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Front Psychol. 2015 Sep 1;6:1316. doi: 10.3389/fpsyg.2015.01316. eCollection 2015.

Play along: effects of music and social interaction on word learning.

Author information

1
Department of Neuropsychology, Research Group Subcortical Contributions to Comprehension, Max Planck Institute for Human Cognitive and Brain Sciences Leipzig, Germany ; Movement to Health Laboratory (M2H), EuroMov - Montpellier-1 University Montpellier, France.
2
Laboratoire d'Etude de l'Apprentissage et du Développement, Department of Psychology, University of Burgundy Dijon, France.
3
Department of Neuropsychology, Research Group Subcortical Contributions to Comprehension, Max Planck Institute for Human Cognitive and Brain Sciences Leipzig, Germany ; School of Psychological Sciences, The University of Manchester Manchester, UK.

Abstract

Learning new words is an increasingly common necessity in everyday life. External factors, among which music and social interaction are particularly debated, are claimed to facilitate this task. Due to their influence on the learner's temporal behavior, these stimuli are able to drive the learner's attention to the correct referent of new words at the correct point in time. However, do music and social interaction impact learning behavior in the same way? The current study aims to answer this question. Native German speakers (N = 80) were requested to learn new words (pseudo-words) during a contextual learning game. This learning task was performed alone with a computer or with a partner, with or without music. Results showed that music and social interaction had a different impact on the learner's behavior: Participants tended to temporally coordinate their behavior more with a partner than with music, and in both cases more than with a computer. However, when both music and social interaction were present, this temporal coordination was hindered. These results suggest that while music and social interaction do influence participants' learning behavior, they have a different impact. Moreover, impaired behavior when both music and a partner are present suggests that different mechanisms are employed to coordinate with the two types of stimuli. Whether one or the other approach is more efficient for word learning, however, is a question still requiring further investigation, as no differences were observed between conditions in a retrieval phase, which took place immediately after the learning session. This study contributes to the literature on word learning in adults by investigating two possible facilitating factors, and has important implications for situations such as music therapy, in which music and social interaction are present at the same time.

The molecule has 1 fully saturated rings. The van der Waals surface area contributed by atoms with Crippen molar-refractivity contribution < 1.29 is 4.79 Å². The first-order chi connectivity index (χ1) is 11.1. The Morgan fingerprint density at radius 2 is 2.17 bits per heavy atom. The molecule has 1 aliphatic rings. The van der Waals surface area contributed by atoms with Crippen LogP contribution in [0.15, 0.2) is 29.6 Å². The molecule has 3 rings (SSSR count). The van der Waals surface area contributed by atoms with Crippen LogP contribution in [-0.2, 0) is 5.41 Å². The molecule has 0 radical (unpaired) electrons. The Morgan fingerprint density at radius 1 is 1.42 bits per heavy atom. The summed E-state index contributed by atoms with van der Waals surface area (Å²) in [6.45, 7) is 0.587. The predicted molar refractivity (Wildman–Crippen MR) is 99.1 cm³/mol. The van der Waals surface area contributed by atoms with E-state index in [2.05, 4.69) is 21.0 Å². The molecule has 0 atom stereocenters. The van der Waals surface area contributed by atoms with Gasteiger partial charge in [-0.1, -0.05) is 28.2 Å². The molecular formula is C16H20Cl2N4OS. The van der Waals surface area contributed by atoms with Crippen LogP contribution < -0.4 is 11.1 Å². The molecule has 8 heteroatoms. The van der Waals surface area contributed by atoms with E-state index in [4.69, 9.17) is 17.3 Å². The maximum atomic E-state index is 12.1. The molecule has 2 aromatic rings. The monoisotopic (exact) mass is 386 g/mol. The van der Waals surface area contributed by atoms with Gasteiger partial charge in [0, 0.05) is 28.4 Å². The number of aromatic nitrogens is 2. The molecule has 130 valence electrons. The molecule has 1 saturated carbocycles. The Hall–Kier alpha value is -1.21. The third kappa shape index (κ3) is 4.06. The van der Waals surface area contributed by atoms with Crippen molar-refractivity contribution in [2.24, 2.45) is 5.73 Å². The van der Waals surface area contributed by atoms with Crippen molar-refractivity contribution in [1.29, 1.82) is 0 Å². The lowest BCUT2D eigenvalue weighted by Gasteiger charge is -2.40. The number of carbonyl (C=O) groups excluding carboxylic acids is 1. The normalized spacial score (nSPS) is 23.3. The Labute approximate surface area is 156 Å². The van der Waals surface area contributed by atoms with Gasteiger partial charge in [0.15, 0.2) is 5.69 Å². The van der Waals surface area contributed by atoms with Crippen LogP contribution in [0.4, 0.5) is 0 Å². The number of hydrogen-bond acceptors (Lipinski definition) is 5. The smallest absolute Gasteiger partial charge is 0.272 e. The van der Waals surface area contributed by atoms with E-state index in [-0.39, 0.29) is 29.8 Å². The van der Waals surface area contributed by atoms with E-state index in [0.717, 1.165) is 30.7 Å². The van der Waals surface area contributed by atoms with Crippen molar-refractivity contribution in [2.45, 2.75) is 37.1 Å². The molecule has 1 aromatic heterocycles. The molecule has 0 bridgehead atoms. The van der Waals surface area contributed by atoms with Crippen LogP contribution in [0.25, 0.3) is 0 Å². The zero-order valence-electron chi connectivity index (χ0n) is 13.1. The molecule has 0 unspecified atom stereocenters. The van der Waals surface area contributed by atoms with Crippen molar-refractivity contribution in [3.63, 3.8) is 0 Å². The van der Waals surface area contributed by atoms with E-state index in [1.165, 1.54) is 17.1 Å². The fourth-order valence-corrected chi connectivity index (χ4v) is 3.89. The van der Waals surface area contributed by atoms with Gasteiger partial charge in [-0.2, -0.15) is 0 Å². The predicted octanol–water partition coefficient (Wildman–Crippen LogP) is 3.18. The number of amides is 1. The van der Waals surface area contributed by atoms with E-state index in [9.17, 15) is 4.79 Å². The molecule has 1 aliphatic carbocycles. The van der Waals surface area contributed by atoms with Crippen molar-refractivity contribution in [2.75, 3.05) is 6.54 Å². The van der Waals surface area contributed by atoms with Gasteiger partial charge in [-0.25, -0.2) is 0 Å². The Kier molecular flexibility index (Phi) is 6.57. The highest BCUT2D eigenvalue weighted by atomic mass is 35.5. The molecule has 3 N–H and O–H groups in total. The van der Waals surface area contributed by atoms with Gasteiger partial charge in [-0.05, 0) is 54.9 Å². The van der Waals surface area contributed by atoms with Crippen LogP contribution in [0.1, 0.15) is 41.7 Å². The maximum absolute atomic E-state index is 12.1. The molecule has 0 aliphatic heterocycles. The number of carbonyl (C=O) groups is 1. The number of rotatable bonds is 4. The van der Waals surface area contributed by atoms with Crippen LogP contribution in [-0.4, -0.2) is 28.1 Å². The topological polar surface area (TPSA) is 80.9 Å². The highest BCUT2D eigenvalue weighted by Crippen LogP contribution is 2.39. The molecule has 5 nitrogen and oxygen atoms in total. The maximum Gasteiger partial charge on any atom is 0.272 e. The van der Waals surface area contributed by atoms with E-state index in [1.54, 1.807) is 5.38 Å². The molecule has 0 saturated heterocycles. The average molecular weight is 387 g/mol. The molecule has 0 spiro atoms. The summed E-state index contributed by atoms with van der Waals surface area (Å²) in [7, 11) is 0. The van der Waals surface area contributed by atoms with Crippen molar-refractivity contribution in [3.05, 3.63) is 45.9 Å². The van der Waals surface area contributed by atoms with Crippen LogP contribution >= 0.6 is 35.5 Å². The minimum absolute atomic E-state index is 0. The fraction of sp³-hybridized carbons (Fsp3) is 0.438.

KEYWORDS:

contextual learning; music; social interaction; temporal coordination; word learning

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